Member Spotlight: Donna Vandervries

Donna VandervriesDonna Vandervries is the real deal. From a career starting in public accounting, to becoming a lawyer to a career in assessing, she is a successful professional who has recently received her Ad Valorem designation. Read on to learn more about her professional journal and why she decided to invest her time in the Ad Valorem/Mass Appraisal Specialty Designation from ASA

Tell me a little about your professional background? How did you begin your assessing career?

I don’t think most people grow up with assessing as a career path. I think people tend to fall into the business because it’s related to various other fields such as the law, accounting, real estate, etc.

I was a CPA who went to law school at Ohio State where I was fourth in my class. After two years as an attorney at a large law firm, a new baby at home, and an attorney spouse, I made a career change. I began assessing personal property for the City of Grand Rapids Michigan.  I liked it and got involved with the tax tribunal and I was employee of the year for Grand Rapids.  I decided I wanted to learn real property assessment and attained my levels up to four.  I became a real property senior appraiser for the city.  I attained my appraiser license for added MTT credibility.  I had the opportunity to run a department and went to Muskegon County.

When did you get involved with ASA?

I was introduced to ASA following a webinar on Reciprocity with Michigan and my personal connections with Michael Lohmeier, ASA; Kris Sieloff, ASA and Ron Prat, ASA.

I was intrigued by the organization particularly after reading an article on Kris Sieloff that Michael had forwarded to me. I liked what I saw and decided to get more involved.

I know you have various designations including an MMAO, CPA, CAE and AAS. Why did you decide to pursue your Ad Valorem/Mass Appraisal Speciality Designation?  After the webinar and through various conversations with other ASAs, I decided to pursue my Ad Valorem/Mass Appraisal Specialty Designation. I love to read and study and I consider myself somewhat of a professional student who likes new challenges.  I had also found out more about the designation at the booth ASA had at IAAO. In the end, the personal connections I had made, basically made my decision to pursue my Ad Valorem/Mass Appraisal Specialty Designation easier after having heard about it multiple times.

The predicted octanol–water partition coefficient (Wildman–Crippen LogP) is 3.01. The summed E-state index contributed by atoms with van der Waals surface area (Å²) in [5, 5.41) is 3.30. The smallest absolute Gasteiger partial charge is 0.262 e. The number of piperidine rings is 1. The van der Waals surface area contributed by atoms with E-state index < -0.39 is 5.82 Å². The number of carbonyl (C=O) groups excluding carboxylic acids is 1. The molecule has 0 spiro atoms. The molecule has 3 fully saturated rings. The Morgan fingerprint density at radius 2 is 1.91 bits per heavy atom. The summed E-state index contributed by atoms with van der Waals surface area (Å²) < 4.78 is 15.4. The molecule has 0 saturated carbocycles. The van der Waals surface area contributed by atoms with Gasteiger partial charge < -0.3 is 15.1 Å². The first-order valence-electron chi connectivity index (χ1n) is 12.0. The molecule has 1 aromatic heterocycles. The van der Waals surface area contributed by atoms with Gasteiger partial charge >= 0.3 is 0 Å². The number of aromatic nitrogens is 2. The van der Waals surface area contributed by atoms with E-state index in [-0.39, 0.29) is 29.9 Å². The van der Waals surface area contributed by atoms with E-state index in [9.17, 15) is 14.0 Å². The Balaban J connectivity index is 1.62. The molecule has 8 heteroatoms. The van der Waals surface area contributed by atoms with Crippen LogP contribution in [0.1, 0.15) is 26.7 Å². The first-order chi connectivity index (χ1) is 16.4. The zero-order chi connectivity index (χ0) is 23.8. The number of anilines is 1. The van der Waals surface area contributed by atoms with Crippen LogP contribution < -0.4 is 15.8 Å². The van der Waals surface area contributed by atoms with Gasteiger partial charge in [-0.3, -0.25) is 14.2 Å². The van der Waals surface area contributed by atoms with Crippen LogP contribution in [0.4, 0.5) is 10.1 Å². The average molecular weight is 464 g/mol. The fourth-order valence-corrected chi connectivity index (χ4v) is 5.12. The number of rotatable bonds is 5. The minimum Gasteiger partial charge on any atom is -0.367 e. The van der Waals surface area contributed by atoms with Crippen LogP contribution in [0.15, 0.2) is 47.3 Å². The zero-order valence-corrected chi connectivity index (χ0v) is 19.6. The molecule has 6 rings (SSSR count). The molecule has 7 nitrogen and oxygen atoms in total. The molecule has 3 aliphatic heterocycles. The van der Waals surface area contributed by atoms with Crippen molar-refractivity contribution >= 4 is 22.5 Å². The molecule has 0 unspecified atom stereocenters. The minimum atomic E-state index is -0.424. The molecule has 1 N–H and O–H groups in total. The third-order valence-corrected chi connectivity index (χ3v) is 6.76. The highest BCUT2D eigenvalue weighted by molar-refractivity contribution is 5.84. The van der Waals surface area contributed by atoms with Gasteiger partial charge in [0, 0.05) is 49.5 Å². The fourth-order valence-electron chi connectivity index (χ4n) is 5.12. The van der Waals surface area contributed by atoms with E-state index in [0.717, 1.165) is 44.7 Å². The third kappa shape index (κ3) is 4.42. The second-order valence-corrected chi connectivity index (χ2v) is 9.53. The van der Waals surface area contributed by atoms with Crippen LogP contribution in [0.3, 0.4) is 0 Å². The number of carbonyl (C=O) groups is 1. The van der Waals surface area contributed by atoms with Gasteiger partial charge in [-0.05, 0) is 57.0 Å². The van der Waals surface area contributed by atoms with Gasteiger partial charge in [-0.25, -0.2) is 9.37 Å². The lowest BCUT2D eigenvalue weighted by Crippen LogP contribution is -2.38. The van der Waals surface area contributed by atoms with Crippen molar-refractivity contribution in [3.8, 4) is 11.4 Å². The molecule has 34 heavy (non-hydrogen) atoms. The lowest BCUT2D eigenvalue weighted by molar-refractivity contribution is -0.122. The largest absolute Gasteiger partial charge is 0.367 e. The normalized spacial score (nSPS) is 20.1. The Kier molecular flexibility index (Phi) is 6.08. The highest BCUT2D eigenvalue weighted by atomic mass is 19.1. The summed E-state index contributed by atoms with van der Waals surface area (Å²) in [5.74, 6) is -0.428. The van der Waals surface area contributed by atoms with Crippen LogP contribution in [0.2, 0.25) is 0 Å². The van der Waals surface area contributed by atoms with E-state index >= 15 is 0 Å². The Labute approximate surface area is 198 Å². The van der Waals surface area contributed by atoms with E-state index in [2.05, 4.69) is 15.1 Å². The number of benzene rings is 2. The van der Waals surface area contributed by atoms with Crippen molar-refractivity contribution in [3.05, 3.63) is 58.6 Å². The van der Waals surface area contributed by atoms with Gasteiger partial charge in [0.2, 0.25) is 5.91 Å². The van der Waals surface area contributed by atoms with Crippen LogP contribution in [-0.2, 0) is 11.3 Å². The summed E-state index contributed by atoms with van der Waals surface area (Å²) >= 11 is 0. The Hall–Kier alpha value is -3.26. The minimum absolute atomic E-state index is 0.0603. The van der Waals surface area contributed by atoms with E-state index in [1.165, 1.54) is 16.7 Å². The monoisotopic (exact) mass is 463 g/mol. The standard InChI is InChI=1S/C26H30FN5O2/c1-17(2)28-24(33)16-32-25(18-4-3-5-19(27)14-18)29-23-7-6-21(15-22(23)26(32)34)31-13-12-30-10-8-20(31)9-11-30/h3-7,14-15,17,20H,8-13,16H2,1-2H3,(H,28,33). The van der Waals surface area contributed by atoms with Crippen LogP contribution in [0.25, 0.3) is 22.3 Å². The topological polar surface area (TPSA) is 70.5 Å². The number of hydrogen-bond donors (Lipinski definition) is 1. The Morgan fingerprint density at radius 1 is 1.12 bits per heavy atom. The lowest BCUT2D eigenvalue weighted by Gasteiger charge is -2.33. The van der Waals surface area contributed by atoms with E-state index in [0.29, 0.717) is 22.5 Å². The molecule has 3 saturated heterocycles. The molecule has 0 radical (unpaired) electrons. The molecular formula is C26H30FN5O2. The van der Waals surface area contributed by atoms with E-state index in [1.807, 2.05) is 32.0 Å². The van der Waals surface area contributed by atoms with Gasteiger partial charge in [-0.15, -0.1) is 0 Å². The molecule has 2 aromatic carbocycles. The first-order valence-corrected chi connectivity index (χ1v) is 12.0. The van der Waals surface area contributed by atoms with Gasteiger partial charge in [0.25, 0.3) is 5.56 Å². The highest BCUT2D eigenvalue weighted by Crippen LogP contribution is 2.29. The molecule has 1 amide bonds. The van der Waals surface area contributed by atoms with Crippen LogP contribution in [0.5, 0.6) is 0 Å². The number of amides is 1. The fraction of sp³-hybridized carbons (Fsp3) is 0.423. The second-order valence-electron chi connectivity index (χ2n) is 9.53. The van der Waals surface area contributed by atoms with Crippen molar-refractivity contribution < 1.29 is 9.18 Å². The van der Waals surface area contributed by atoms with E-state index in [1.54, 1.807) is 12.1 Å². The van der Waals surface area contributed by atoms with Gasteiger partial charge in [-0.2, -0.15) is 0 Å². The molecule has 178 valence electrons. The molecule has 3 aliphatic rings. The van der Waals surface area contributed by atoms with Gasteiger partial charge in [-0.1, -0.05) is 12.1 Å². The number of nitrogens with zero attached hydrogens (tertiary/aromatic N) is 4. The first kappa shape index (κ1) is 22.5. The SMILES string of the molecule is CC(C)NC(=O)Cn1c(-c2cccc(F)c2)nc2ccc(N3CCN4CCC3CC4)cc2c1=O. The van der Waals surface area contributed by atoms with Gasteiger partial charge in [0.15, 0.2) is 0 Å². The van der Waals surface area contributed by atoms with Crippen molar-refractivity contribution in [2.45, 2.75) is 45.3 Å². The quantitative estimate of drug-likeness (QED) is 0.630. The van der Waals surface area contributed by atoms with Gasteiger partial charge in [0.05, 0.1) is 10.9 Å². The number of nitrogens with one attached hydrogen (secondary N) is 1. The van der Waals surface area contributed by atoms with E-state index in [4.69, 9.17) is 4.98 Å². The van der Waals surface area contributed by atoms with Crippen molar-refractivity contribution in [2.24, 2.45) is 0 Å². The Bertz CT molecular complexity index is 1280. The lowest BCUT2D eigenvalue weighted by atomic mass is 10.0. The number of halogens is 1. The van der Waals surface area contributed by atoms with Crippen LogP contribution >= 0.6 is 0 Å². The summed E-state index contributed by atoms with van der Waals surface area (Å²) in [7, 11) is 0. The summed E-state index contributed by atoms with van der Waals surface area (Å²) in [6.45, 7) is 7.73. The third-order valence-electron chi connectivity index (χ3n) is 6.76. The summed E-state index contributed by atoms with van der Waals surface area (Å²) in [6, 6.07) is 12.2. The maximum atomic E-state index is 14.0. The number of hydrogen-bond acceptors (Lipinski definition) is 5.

Have you ever spoken or written about your expertise?

After earning my law degree, I pursued teaching and I have taught law and assessing for the state, including Oakland County.

I have been published in Grand Rapids Bar Journal, Cannon Township newsletter, Michigan Lawyers Weekly and Michigan Probate, and Estate Planning Journal. The topics have varied from “How values can go down but taxable value remains constant” to the assessment process.

What’s the next phase for the assessing profession?

I think that now’s a good time to get into assessing in particular here in Michigan. In general the profession is an aging one, which can be a good and bad thing. The good: it means there is more opportunity to get started and rise through the ranks. The bad: it’s not an easy profession to navigate and there are a lot of stepping-stones you have to hit to be a good assessor. Once you’re there though, I think it’s one of the most fulfilling career paths. It’s one that’s always changing and that’s challenging. No two days are the same! I look forward to new blood to come into the profession so that it can continue in the future.

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